Investors, Environmental Groups Push the SEC to Require Full Corporate Climate Risk Disclosure
A broad coalition of investors and major environmental groups today repeated their call to the U.S. Securities and Exchange Commission (SEC) to address the obligations of publicly-traded companies to assess and fully disclose the material economic opportunities and risks from climate change. The 20 signatories to the letter include leading U.S. and European institutional investors such as CalPERS, CalSTRS, F&C Asset Management and the Maryland, New York, New York City, New Jersey, North Carolina and Oregon public pension funds. See full list below.
In a supplement to their landmark petition last fall requesting formal guidance from the SEC on climate–related risks and economic opportunities companies should be disclosing, the groups filed new evidence today indicating the need for an immediate SEC response to the petition. Today’s filing cites a growing body of state, federal and international laws and regulations to limit greenhouse gas emissions that provide extensive economic opportunities for U.S. companies developing climate-friendly solutions and pose material risks to U.S. companies that decline to innovate.
The emerging carbon limits support the petition’s central contention that climate-related opportunities and risks are material to shareholder investment decisions and must be disclosed under existing law. Consistent, regulated disclosure practices are critical for investors to make informed decisions. Issuing clarifying guidance on climate-related disclosure is fundamental to the SEC’s core mission: “to protect investors; maintain fair, orderly, and efficient markets; and facilitate capital formation.”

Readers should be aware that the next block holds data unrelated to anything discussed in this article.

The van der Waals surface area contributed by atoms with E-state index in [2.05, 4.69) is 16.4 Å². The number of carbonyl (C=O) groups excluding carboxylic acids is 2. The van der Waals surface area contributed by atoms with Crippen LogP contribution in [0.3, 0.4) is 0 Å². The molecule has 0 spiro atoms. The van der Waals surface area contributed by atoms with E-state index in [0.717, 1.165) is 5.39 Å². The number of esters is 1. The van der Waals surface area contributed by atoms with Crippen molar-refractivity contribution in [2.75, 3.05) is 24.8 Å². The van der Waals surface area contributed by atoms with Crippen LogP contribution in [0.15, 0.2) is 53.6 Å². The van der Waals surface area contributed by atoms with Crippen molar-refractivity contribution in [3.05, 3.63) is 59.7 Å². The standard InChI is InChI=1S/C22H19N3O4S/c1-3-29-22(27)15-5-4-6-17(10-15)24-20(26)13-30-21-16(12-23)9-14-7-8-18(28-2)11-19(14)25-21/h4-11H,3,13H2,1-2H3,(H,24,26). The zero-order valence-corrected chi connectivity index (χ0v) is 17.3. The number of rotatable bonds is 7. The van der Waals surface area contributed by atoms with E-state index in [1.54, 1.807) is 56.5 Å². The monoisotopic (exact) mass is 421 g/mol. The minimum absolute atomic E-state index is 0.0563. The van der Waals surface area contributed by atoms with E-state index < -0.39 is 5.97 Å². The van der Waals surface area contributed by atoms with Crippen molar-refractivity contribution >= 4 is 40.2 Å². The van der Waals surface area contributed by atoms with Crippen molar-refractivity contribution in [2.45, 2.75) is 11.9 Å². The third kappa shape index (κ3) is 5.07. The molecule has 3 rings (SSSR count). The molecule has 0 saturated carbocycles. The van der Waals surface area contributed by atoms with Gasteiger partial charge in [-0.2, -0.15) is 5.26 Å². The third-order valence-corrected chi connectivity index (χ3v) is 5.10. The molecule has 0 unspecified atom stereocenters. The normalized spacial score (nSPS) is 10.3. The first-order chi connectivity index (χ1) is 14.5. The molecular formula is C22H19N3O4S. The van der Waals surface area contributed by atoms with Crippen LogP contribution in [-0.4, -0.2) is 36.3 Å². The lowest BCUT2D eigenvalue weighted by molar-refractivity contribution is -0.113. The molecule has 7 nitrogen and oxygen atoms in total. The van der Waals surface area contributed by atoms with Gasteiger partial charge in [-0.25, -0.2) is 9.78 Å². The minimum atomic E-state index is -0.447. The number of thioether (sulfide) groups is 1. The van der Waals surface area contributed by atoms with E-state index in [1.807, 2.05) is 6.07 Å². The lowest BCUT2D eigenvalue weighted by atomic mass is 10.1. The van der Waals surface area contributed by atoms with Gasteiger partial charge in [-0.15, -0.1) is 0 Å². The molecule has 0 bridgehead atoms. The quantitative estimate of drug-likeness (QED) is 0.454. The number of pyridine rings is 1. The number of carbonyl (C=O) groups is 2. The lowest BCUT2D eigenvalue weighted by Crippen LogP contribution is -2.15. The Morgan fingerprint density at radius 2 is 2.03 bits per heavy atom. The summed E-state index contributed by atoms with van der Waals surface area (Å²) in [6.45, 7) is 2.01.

Since the petition was filed in September 2007, the SEC has received numerous supportive comments from more than 50 additional investors representing over $5.5 trillion. Key Senate Banking Committee leaders, Senator Christopher Dodd and Senator Jack Reed, also supported the petition in a letter sent to the SEC last December. The public comments are available at SEC Docket No. 04-547 at: http://www.sec.gov/comments/4-547/4-547.shtml.
“The SEC needs to do more to protect investors from the risks companies face from climate change, whether from physical impacts or new regulations that that will make CO2 emissions more costly,” said Mindy S. Lubber, president of Ceres and director of the Investor Network on Climate Risk, a network of 65 institutional investors with $5 trillion in assets.
“We urge the SEC to issue guidance on climate risk disclosure,” said Anne Stausboll, acting chief investment officer of the California Public Employees’ Retirement System (CalPERS), the nation’s largest pubic pension fund. “CalPERS is supporting other efforts to improve climate risk disclosure, including state legislation in California and a National Association of Insurance Commissioners proposal to improve climate-related disclosure. But SEC guidance for all publicly-traded companies is needed to protect investors.”
"Companies across America are working to solve climate change and protect our families from rising energy prices. Investors have a right to know which ones are planning for a clean energy future and which ones are lagging behind," said Fred Krupp, president of Environmental Defense Fund.